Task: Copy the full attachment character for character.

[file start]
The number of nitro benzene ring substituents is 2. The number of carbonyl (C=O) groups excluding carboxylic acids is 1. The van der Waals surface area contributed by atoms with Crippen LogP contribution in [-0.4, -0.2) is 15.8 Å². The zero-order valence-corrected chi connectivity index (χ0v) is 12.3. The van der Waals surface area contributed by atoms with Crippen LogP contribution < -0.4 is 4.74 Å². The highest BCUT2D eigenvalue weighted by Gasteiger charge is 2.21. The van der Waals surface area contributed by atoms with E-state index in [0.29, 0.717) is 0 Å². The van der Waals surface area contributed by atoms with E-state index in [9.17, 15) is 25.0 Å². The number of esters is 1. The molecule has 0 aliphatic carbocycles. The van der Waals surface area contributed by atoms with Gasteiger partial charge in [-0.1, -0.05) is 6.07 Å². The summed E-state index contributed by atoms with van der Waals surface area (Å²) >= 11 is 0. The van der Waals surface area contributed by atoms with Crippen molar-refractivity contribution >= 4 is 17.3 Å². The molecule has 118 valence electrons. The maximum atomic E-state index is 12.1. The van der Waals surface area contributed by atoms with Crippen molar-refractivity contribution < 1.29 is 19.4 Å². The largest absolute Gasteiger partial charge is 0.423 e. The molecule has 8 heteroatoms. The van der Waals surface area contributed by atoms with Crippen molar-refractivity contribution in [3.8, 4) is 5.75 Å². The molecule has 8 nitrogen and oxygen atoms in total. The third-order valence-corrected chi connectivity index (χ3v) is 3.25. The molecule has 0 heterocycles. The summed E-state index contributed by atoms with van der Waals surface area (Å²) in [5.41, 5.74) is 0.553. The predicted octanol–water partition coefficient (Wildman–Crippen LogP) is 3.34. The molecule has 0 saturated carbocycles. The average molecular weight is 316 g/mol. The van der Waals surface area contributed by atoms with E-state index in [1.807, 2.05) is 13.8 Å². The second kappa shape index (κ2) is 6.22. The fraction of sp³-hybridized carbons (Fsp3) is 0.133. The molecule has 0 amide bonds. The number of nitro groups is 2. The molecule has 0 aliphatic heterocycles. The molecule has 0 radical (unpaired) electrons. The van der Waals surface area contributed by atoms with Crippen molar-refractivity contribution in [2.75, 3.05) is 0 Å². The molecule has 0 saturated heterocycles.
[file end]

The number of nitro benzene ring substituents is 2. The number of carbonyl (C=O) groups excluding carboxylic acids is 1. The van der Waals surface area contributed by atoms with Crippen LogP contribution in [-0.4, -0.2) is 15.8 Å². The zero-order valence-corrected chi connectivity index (χ0v) is 12.3. The van der Waals surface area contributed by atoms with Crippen LogP contribution < -0.4 is 4.74 Å². The highest BCUT2D eigenvalue weighted by Gasteiger charge is 2.21. The van der Waals surface area contributed by atoms with E-state index in [0.29, 0.717) is 0 Å². The van der Waals surface area contributed by atoms with E-state index in [9.17, 15) is 25.0 Å². The number of esters is 1. The molecule has 0 aliphatic carbocycles. The van der Waals surface area contributed by atoms with Gasteiger partial charge in [-0.1, -0.05) is 6.07 Å². The summed E-state index contributed by atoms with van der Waals surface area (Å²) >= 11 is 0. The van der Waals surface area contributed by atoms with Crippen molar-refractivity contribution >= 4 is 17.3 Å². The molecule has 118 valence electrons. The maximum atomic E-state index is 12.1. The van der Waals surface area contributed by atoms with Crippen molar-refractivity contribution < 1.29 is 19.4 Å². The largest absolute Gasteiger partial charge is 0.423 e. The molecule has 8 heteroatoms. The van der Waals surface area contributed by atoms with Crippen molar-refractivity contribution in [3.8, 4) is 5.75 Å². The molecule has 8 nitrogen and oxygen atoms in total. The third-order valence-corrected chi connectivity index (χ3v) is 3.25. The molecule has 0 heterocycles. The summed E-state index contributed by atoms with van der Waals surface area (Å²) in [5.41, 5.74) is 0.553. The predicted octanol–water partition coefficient (Wildman–Crippen LogP) is 3.34. The molecule has 0 saturated carbocycles. The average molecular weight is 316 g/mol. The van der Waals surface area contributed by atoms with E-state index in [1.807, 2.05) is 13.8 Å². The second kappa shape index (κ2) is 6.22. The fraction of sp³-hybridized carbons (Fsp3) is 0.133. The molecule has 0 amide bonds. The number of nitro groups is 2. The molecule has 0 aliphatic heterocycles. The molecule has 0 radical (unpaired) electrons. The van der Waals surface area contributed by atoms with Crippen molar-refractivity contribution in [2.75, 3.05) is 0 Å². The molecule has 0 saturated heterocycles.